It would be so much easier if we could find the right person — in addition to the obvious, her violent menace of a father — to blame for whatever has befallen Harmony Montgomery.
No child is more lost than one for whom no one searches. Harmony appears to have gone missing from her father’s house in the fall of 2019, when she was 5. But the official search for her didn’t begin until two years later, after her frantic mother, who had lost custody because she struggled with drug addiction, finally raised the alarm.
Our sense of justice, and our need for order, compel us to pinpoint the exact moment this poor child was let down, and to hold somebody accountable for it. Otherwise, how can we understand what happened to her? How can we make sure it won’t happen again?
So here, as in every gut-wrenching case like it, the finger-pointing has begun. The governor of New Hampshire, where Harmony lived with her father, has blamed the Lawrence judge who awarded custody of the child to Adam Montgomery in February 2019 — even though the father had a history of violence, including a conviction for shooting a man in the head during a drug deal in 2014.
But we don’t yet know what happened in that courtroom, and what exactly the judge knew about Montgomery. In any case, the judge wasn’t the only person who could have made a difference here. Social workers in two states were involved with this child. Police were called to Montgomery’s home in New Hampshire many times. Child welfare workers there were clearly aware of her awful situation.
Based on what we know so far, we’re looking at not just one failure but a whole string of them, lined up in just the right — wrong — way to make the unthinkable possible. That bigger picture is more painful to confront, and harder to fix: The net a compassionate society builds to catch kids like Harmony is made of only slender threads. It is held together by an army of beleaguered people, almost always doing their best — judges, social workers, educators, police, and neighbors, among others. If enough of them make mistakes, the net shreds, and kids like Harmony fall through.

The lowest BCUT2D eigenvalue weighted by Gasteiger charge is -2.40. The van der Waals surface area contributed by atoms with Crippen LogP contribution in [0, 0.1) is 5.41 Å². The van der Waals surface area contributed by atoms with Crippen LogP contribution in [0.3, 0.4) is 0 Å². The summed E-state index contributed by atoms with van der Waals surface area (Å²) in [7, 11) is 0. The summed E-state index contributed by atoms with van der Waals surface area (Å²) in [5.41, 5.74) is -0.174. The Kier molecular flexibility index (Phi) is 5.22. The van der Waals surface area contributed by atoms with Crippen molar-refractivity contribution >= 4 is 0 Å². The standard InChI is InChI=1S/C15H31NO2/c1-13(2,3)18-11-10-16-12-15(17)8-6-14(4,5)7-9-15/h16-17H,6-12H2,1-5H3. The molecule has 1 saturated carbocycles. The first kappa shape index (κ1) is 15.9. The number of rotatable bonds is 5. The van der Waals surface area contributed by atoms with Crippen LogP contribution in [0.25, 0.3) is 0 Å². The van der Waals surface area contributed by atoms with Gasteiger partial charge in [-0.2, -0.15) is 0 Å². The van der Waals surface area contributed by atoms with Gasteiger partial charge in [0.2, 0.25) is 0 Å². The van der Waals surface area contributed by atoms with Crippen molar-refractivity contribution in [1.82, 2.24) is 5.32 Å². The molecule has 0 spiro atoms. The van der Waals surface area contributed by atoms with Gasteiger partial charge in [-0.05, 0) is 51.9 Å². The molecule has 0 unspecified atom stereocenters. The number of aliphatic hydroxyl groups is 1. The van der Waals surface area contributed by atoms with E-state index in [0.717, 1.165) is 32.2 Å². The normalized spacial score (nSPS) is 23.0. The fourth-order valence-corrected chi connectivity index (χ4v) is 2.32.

But the net held for her younger brother, Jamison. He’d been in and out of different foster homes with Harmony for the first few years of his life. But a few months after the judge gave custody of Harmony to her father, Jamison was matched with the couple who would become his adoptive parents.
Blair and Johnathon Miller, who had adopted two other boys, brought him into their loving family. Jamison talked about his sister all the time, and his fathers were prepared to adopt her, too. But they were told she was with her biological father, who is different from Jamison’s.
“As far as we knew, the system had taken care of [Harmony], and we trusted what we were told, and wanted to believe it was a good situation,” Blair Miller said.
The system had certainly worked for Jamison, who found parents who feel lucky to have him. The Millers wanted their kids to be connected to their birth families always, so they stayed in close touch with Jamison’s mother, and encouraged her to keep trying to find Harmony.
If not for the misfortune of being born to her particular father, Harmony could well have been part of her brother’s new family. She could have been among the little crew this past Friday morning, eating waffles and fruit for breakfast, then pulling on her hat for school in Arlington, Va.
Instead, the Millers are now trying to soften Jamison’s distress over his sister’s disappearance, trying to keep her name in the news in case it jars someone’s conscience, and brings her home.
“Right now we’re just trying to focus on what Jamison would want us to do,” Blair Miller said. “When he’s 15, 30, whatever, we want to be able to look him in the eye and say, ‘Son, we hope we did everything you would have done in that situation.’”
Will Harmony have the chance to make it to 15 or 30? Or did her luck run out long ago?